[caption id="attachment_9899" align="aligncenter" width="480" caption="Alabama offensive lineman James Carpenter."] [/caption]Someone that the Seattle Seahawks could take a look at as a mid-round prospect to compete for time at right tackle is Alabama offensive lineman James Carpenter.
A junior college transfer from Coffeyeville [Kan.] Community College, Carpenter came in and started immediately for the Crimson Tide after Andre Smith left two years ago at left tackle, and Alabama’s offense didn’t miss a beat.
He also fared well at the Senior Bowl a month ago, holding his own among the top tackle prospects in this year’s draft.
Carpenter weighed in a 321 today, and is listed at 6-foot-4.
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Although he played mostly tackle in college, Carpenter says he can play all five positions along the offensive line, and likes guard the best.
“I like guard because it’s just less space and you can use your power more,” he said.
One thing that Carpenter would have to adapt to if Seattle’s selects him is the team’s zone blocking scheme. Alabama was more of a power running team, but Carpenter said Alabama ran some zone, and he believes that he’s a good enough athlete to make the adjustment.
Rang said Carpenter is solid in pass protection, but his strength is drive blocking in the running game, something that could help bolster Seattle’s anemic rushing game.
“He played as well as some of the more highly touted tackles there,” Rang said about Carpenter’s performance at the Senior Bowl. “He showed a little bit better depth at his kick slide and his use of hands as pass blocker than he’s generally been credited for.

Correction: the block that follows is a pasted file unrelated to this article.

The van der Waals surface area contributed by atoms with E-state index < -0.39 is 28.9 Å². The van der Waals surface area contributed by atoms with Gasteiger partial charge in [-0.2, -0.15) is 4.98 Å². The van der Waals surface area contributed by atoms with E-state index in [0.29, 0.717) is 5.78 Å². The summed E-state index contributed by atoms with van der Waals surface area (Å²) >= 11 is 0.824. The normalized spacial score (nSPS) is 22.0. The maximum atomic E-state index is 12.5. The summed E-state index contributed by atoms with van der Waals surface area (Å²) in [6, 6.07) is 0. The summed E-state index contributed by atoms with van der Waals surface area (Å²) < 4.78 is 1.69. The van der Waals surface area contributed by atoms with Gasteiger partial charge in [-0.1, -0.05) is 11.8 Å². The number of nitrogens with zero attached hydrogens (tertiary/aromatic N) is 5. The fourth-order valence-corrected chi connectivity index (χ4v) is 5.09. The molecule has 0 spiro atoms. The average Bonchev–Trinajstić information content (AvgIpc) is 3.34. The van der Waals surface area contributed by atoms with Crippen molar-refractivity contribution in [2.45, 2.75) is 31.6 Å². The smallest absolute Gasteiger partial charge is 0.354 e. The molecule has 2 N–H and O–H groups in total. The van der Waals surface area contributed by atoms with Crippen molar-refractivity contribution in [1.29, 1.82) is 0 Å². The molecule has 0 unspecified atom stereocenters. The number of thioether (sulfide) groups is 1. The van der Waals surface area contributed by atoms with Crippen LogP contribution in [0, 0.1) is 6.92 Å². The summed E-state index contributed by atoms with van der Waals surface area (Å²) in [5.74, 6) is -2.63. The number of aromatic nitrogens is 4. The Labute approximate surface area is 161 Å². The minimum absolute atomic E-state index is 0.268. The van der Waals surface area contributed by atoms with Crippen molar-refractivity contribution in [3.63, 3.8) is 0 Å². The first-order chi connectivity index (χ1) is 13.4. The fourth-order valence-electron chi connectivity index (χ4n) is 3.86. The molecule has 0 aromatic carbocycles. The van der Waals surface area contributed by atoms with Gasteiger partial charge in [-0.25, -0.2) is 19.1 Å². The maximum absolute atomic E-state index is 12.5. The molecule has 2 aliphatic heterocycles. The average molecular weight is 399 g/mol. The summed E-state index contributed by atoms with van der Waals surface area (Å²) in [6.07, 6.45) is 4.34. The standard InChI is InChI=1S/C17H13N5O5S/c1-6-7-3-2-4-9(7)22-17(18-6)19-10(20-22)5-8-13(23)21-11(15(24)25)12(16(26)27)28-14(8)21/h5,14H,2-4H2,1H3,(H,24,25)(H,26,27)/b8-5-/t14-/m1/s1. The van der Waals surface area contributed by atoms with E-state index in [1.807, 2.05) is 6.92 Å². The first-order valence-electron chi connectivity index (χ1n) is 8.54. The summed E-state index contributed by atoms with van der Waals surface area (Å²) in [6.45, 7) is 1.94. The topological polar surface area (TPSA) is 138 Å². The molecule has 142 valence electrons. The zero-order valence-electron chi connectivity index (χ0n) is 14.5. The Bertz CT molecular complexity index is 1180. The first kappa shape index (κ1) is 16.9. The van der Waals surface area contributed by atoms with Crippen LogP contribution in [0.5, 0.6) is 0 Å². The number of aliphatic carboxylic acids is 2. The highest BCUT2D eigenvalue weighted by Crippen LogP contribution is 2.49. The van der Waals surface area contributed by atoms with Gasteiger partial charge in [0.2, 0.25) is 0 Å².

“Alabama in the past had always been traditionally more of a strong running team, and so to see him be as productive as he was as a pass blocker, I thought helped his stock, and I think turned some heads among the scouts as well.”
“This is a kid that came in as a junior college prospect and immediately and took over for Andre Smith at left tackle, a No. 6 overall pick, and they didn’t have any problem with him,” said Rob Rang, senior draft analyst for NFLDraftScout.com. “And then when Alabama this season switched from a run-heavy offense that helped Mark Ingram get the Heisman trophy two years ago, to more of a pass-heavy approach this year, he was able to acclimate to that style and still be very successful.
“I wouldn’t be at all surprised to see him go in third round. If he goes in the fourth, I think it’s early in the fourth. And the reason I think he could slip to the fourth is because there’s so many good tackles in this year’s class, and in the NFL he’s not a true left tackle.”
Also, check out this article by Doug Farrar of Yahoo Sports about how the different combine workouts help measure different positions.